Blackberry season is synonymous with the coming of Autumn. As the days get shorter and with a chill in the air, comfort food makes a welcome return to the menu and there is no better comforting dessert than homemade blackberry tart (on which a separate post later). In the midst of the cold, dark, damp mornings a blackberry jam is the perfect accompaniment for toast or, my favourite is to top off homemade rice pudding with a large dollop of blackberry jam.
Of course it’s sacrilege to buy blackberries at this time of the season, particularly, if you are lucky enough to be surrounded by unsprayed hedgerows teaming with the brambles. The country lanes around Crossfintan Cottage are brimming with these berries at this time of the year. Make a walk enjoyable and go blackberry picking with buckets. Older children love it, competing to pick the biggest and juiciest berries. At the end of the day, you’ll be dreaming of blackberries. It’s what childhood memories are made of and it will make the resulting jam taste even better.
Marylouise O’Brien, chef, specializing in patisserie, (basically all things yummy) has kindly sent me the following recipe for blackberry jam.
Jam is made by boiling the basic ingredients of fruit and sugar together. The setting ability of the fruit will depend on the quantity present of the naturally occurring jellying agent, pectin. Fruits have different pectin quantities. Fruits with weaker pectin content such as strawberries are usually cooked with fruits of higher pectin content such as apples or redcurrants. Sure set or jam sugar- a mix of sugar and pectin is often used today to make jam. Acid content also affects the setting results, the presence of acid helps strengthen the setting properties of the pectin. The less ripe the fruit, the higher the acid content. Sugar content is high to aid setting and preservation. Too low a sugar content and the jam is more open to attack from wild yeasts, leading to fermentation. The time to reach the setting point will vary. Depending on the type of fruit, it take be 5-20 minutes. The setting point can be tested by placing a few drops of the jam mixture onto a cool plate (one from the fridge or freezer). Once set, the drop of jam should wrinkle if pushed with a finger.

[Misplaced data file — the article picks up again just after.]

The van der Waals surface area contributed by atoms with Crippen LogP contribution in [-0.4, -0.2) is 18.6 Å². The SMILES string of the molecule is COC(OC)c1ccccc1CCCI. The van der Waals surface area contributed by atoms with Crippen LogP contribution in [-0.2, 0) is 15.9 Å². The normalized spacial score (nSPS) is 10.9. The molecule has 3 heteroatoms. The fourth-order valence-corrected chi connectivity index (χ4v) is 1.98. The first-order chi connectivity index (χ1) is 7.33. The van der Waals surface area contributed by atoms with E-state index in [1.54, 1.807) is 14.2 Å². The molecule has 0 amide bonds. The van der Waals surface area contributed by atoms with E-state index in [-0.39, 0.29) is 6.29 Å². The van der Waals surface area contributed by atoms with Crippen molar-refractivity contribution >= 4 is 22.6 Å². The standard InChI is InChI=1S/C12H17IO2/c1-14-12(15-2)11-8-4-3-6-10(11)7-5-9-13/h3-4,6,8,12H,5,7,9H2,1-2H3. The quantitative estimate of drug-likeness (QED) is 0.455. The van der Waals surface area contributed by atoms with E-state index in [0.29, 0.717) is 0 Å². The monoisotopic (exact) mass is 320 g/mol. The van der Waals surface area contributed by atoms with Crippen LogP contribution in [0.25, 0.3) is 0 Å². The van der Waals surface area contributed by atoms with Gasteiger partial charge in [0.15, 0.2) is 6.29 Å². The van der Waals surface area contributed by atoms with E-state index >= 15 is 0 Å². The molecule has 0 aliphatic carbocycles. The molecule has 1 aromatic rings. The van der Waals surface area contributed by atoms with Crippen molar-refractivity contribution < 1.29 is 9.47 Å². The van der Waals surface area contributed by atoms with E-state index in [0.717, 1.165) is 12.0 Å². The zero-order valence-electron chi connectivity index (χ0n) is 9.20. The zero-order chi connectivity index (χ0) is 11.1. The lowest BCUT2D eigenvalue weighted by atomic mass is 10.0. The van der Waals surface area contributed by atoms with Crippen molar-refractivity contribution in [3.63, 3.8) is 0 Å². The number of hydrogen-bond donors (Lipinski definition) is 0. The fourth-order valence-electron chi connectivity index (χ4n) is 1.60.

Blackberry and Crab Apple Jam
- 250g blackberries
- 250 g crab apples (or sour cooking apples)
- 550g sugar
- (If the blackberries are very ripe, add 1 tbl spoon of lemon juice to the blackberries at the start of cooking)
- Wash the fruits.
- Peel the apples and roughly chop into chunks.
- Place the apples in large pot
- Over a low heat, stir gently until the apples start to soften and release some of their juices. Add the blackberries (and lemon juice if necessary).
- Add the sugar, and stir to prevent the sugar burning on base of the pot, continue until sugar is dissolved
- Once all the sugar is dissolved, boil rapidly, skimming the froth from the surface now and again, until the setting point is reached (see above)
- Skim a final time.
- Leave the pot sit off the heat for about 20minutes (this will allow the fruit time to become evenly distributed rather than just floating on the top)
- Ladle or pour into a jug and pour the jam into warm, clean jars.
- Cover the surface with wax paper and lid. Label and store.